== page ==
21st c. luthiers from Mainland USA click for more

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In being on the look out for nice Ukuleles I see the work of a number of full and part time luthiers. The instruments they make look very nice and worthy of note.

Bruce Herron - Blue Star

From Michigan, the range includes the Konablaster Pineapple Ukulele in Soprano or Baritone sizes and the Mandoblaster 4 or 5 string Mandolin (possibly others but I haven't seen them?) There is no website that I can find but Elderly Instruments seems to be the main reseller so if you wanted one you could try contacting them. The Konablaster is famous for having a carpet like covering on the back and sides, (supposedly to prevent it slipping if you plays standing up?). But even more so for the recall of the Soprano - its bridge consists of a nickel-plated 30.06 shell. The bullet and main charge have been removed but Bruce neglected to detonate or remove the cartridge's primer charge before installing it. The story is, this was discovered when someone tried to solder a whammy bar onto the instrument and it went BANG! They are made safe first now though (I hope)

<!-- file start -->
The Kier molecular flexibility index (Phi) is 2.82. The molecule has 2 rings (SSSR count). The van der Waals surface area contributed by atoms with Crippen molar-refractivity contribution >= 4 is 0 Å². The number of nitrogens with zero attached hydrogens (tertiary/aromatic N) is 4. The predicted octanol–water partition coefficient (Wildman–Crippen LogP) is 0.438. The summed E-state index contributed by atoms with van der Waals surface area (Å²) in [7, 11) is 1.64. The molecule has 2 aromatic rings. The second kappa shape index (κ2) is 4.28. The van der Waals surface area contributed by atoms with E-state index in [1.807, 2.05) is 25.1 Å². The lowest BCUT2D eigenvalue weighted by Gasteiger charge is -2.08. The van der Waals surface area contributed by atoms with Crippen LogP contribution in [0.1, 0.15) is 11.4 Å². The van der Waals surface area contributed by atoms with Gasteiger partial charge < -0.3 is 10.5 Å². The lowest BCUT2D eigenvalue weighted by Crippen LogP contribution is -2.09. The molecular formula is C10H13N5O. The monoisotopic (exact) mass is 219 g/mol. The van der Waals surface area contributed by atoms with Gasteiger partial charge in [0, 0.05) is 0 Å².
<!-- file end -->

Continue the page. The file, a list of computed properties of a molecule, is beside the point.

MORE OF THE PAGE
Jake Maclay - Hive

From Santa Cruz, California, he graduated from the Robert-Venn School of Luthiery in the spring of 2005 and went to work for Rick Turner at Compass Rose. After a couple of years here he left to start up on his own. He makes two models of Tenor, the Hornet and the Honey Bee. They are both spruce tops, with the usual selection of back and sides and a mahogany neck. He says he will make Soprano and Concert models but I've never seen any?

James Greene - Gronlund Newcomb Guitars

A graduate of the Roberto-Venn School of Luthiery, he worked for Warmoth Custom Guitars before starting up on his own in Addison, Maine. He makes mainly Guitars but does include custom Ukuleles as part of his output. He also believes in using local and reclaimed wood to make his instruments. he says "The names Gronlund and Newcomb were chosen for my instruments to honor family heritage" and he puts a GNG on the headstock

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